That way of thinking turned everyone into an extremist when viewed by others.

When one of “our own” then made a slight concession on a point, we chastise them for their weakness and either bully them back in line or expel them as not really one of “us.”

Twitter and Facebook have highlighted our differences rather than created a better understanding, and it has driven a wedge right through the heart of America.

Before these platforms emerged, we had to talk to each other face to face, and we learned to hold our tongues and control our temper. We also communicated by hearing the inflection of the words so we could better understand the point a person was trying to make, something that is lost in social media rants.

We did a better job of listening when we came together as a community than we do behind a keyboard sharing our rage over the newest action that set our hair on fire.

Comedians can no longer make jokes because social media warriors will crucify them for any off color statements, advertisers get nervous because of backlash, and they buy into the mob mentality of the social media outrage.

If anything, advertisers on any of these platforms should be concerned for supporting the venue for distrust, vitriol and hate.

I’ve tested many on social media who believe themselves to be moderate. When I offer a compromise on almost any issue, they completely reject it. Their position, in their view, is the only reasonable solution. They don’t understand that there are others who disagree because they have surrounded themselves with only like-minded views. Because of that, they don’t feel the need to compromise at all. They have a system of support.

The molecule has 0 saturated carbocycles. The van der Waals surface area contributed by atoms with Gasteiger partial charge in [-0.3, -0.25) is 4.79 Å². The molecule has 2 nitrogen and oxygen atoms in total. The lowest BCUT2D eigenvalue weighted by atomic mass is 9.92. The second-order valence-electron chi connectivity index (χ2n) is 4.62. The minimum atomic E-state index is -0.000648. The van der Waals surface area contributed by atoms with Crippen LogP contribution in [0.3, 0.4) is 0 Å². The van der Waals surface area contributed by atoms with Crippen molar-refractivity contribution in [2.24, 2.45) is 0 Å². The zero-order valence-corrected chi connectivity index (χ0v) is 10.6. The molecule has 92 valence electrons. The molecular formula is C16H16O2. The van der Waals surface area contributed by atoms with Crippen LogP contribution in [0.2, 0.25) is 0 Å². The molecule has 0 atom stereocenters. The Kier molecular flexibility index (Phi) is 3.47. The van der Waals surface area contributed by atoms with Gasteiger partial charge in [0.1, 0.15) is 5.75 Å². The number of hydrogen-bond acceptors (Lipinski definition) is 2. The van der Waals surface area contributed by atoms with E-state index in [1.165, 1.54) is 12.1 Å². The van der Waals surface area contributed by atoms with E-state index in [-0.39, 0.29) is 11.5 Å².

We all have to admit none of us are exactly in the middle, and none of us have all the answers by ourselves. 

We also have to admit there is no right answers in politics. Everyone’s opinion is valid no matter what social media tells you.

When engaging in online discussions, keep the thread about the topic, not about the people participating in the discussion. As soon as anyone starts to take personal shots, at your or anyone else, guide them back to the issue.

We won’t agree on the issues. 

Agreement on every issue isn’t required. What is required is the freedom to have different views without persecution, or threats of violence or retaliations against businesses who support one candidate over another.

I have had social media warriors contact local businesses to request them not to advertise because they researched me and found where I worked.

Is that the America any of us want?

Facebook began in 2004, and Twitter in 2006.

Since then, the partisanship divide has escalated dramatically, and it is a direct results of social media bile. If we do not find a way to return civility to our interactions, we will reach a place where one side will no longer tolerate any other.

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GUEST COLUMN, Greg Doering, Kansas Farm Bureau